Sunday, October 25, 2009

Quote of the Day

J. I. Packer:
Our understanding of Christianity cannot be better than our grasp of adoption.
More here.

Thursday, October 22, 2009

Disturb Us, O Lord

Sir Francis Drake:
Disturb us, Lord, when we are too well pleased with ourselves, when our dreams have come true because we have dreamed too little, when we arrive safely because we have sailed too close to shore.

Disturb us, Lord, to dare more boldly to venture on wider seas where storms show Your mastery; where losing sight of land we shall find stars. We ask You to push back the horizons of our hopes; we ask You to [lead us into] a future of strength, courage, hope and love.

Sunday, October 18, 2009

Oh Israel, Trust in YHWH

I got one of those ESV Study Bibles for free. My old NASB has endless scratchings on nearly every page - highlighters, pens of various colors, and tons of notes in the margins. So, the first thing I did in this new Bible was read straight through the book of Psalms. I just finished. It was so refreshing.

In my Psalter journey, I underlined every time the word "trust" was used. If this is the way God has desired His people to relate to Him throughout history [Hebrews 11], I figured the OT's hymnbook was a good place to discover the nature of true faith/trust.

The word itself is used close to 50 times in Psalms. Out of its 50 uses, YHWH or YHWH's promises are generally the object or aim of the faith/trust exhibited. In fact, it is only used negatively 7-8 times [i.e. Ps 44.6: "For not in my bow do I trust"].

Thus, as Paul says that idols are not real gods in 1 Cor 8, so faith/trust in other things apart from YHWH is not really faith/trust at all. It has the appearance or the sense of faith/trust, but not the essence. Truly trusting can only be done toward one Being. Any faith/trust between humans is too mingled with our selfish ends even if it appears to be serving or sacrificial. However, believing and trusting God is the grounds for us to have a kind of sincere honesty among the people of God.

Individually and corporately walking in this faith/trust is God's desire for His people. First, vertically. And in turn, horizontally.
Those who trust in YHWH are like Mount Zion, which cannot be moved, but abides forever [Ps 125.1].

Saturday, October 17, 2009

Monday, October 12, 2009

hymn of the day

"It is Not Death to Die" [Henri Abraham César Malan]
It is not death to die
To leave this weary road
And midst the brotherhood on high
To be at home with God

It is not death to close
The eye long-dimmed by tears
And wake in glorious repose
To spend eternal years

Sunday, October 11, 2009

James' first driving lesson

After church, we went to Chili's for lunch. James wanted to drive home. I let him steer the whole time. I just closed my eyes. He told me when to apply the brakes because his legs are short and fat. He did a good job.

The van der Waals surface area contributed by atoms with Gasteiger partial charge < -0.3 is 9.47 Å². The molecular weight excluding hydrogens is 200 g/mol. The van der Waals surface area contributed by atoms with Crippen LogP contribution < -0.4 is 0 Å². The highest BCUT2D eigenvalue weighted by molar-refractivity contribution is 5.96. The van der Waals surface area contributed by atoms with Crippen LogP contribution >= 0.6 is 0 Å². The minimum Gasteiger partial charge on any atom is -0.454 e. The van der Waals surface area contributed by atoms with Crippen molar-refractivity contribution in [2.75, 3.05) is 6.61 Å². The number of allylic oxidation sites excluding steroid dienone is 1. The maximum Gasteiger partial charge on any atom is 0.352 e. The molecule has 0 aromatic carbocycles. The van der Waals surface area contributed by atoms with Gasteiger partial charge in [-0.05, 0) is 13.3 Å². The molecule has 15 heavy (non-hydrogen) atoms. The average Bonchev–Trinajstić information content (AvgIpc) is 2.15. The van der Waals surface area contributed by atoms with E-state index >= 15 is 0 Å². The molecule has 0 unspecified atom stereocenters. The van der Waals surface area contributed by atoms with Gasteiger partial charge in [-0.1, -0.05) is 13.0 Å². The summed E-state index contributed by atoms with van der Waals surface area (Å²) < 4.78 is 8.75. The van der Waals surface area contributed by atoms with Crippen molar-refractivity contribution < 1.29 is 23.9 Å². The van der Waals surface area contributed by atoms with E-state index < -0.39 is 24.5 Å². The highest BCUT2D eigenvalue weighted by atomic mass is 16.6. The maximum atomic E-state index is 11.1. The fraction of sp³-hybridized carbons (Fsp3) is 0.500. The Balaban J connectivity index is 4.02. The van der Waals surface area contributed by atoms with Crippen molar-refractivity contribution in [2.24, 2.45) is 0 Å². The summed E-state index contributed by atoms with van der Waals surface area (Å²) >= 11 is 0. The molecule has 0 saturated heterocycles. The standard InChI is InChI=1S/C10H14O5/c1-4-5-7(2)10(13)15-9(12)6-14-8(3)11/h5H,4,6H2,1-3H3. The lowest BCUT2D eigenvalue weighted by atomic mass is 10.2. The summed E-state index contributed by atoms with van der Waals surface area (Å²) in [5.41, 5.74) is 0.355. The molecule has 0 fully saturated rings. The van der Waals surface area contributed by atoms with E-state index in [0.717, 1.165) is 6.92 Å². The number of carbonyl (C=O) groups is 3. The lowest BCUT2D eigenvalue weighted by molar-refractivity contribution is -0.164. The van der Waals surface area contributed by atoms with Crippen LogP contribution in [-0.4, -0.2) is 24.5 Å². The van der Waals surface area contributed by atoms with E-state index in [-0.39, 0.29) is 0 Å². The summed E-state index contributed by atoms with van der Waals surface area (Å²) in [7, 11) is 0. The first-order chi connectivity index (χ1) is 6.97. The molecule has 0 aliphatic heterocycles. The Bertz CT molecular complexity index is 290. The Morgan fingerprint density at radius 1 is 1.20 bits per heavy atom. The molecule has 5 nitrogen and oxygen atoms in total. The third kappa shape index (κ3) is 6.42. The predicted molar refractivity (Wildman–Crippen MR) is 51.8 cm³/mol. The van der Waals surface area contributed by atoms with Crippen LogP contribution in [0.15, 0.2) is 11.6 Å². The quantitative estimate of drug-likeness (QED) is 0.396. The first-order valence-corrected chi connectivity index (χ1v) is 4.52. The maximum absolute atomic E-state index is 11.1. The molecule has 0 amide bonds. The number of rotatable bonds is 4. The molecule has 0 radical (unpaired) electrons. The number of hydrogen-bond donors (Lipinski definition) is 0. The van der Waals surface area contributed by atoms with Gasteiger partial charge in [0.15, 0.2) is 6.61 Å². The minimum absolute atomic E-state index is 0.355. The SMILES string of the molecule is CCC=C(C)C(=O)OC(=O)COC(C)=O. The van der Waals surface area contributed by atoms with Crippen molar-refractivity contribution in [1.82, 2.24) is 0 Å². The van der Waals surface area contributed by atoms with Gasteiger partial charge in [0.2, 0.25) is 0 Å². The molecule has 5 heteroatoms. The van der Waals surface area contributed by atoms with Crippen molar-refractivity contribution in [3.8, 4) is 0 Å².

Thursday, October 8, 2009

deductive eschatology

Jesus said the kingdom was here. Peter says in his Acts 2 Pentecost sermon that we are now living in the last days. There is not a lot of ambiguity here. We have been in the end times since Jesus.

I think most modern approaches to eschatology start on the wrong foot, namely, Revelation 20. I'm not seeking to be a trendy deconstructionist here, but seriously, who defines a theological position out of six verses in the Bible. The only place in the Bible that clearly talks about a "millennium" is Rev 20.1-6. Yet, from this text you can have postmillennialists, several kinds of premillennialists, and a couple kinds of amillennialists. How absurd. Of course Rev 20.1-6 matters. But state with clarity the eschatological kingdom realities replete in the gospels and in St Paul and then maybe you'll have a healthier frame of reference for interpreting John's Apocalypse.

So, because St Peter says that Jesus left us an example of suffering [1 Pe 2] and because persecution was an assumed part of most first century Christianity, I can deduce that any eschatological position that wants to avoid tough times might not be the most faithful to the flavor of biblical Christianity.

So, goodbye pretribulational premillennialism.

Furthermore, to say that the gospel will spread and spread to the point of near-global takeover is to fall off the other side of the horse. We are ambassadors who wage war [Eph 6]. We will continue to wield the sword of the Spirit until Jesus' return.

So, goodbye postmillennialism.


Our little friend, Mr Cooper.

James hanging out with Aunt Barb, supporting Let's Do Lunch.

I can't lie... I'm elated.

I feel like I'm 18 again. I'll cherish this. I might even have a cameo. Here.

Wednesday, October 7, 2009

Sara and I are ready to go.

Please go read this.

Quote of the Day

Bryan Chapell:
Because of the Gospel, my accomplishments don't distinguish me and my failures don't destroy me.

Thursday, October 1, 2009

unadulterated grace

If we think we deserve grace, whatever we have in mind is not grace. If you believe that you should receive God's gracious mercy, then you un-define what grace means. The nature of grace is that it is purely unmerited and undeserved. If grace can be merited, then it is no longer grace. If grace is earned, it is not grace; it then becomes the same as that which you receive from a whore after you give her money.

If this seems too flagrant or blatant, then perhaps we are on the right track. There is no reason for grace except grace.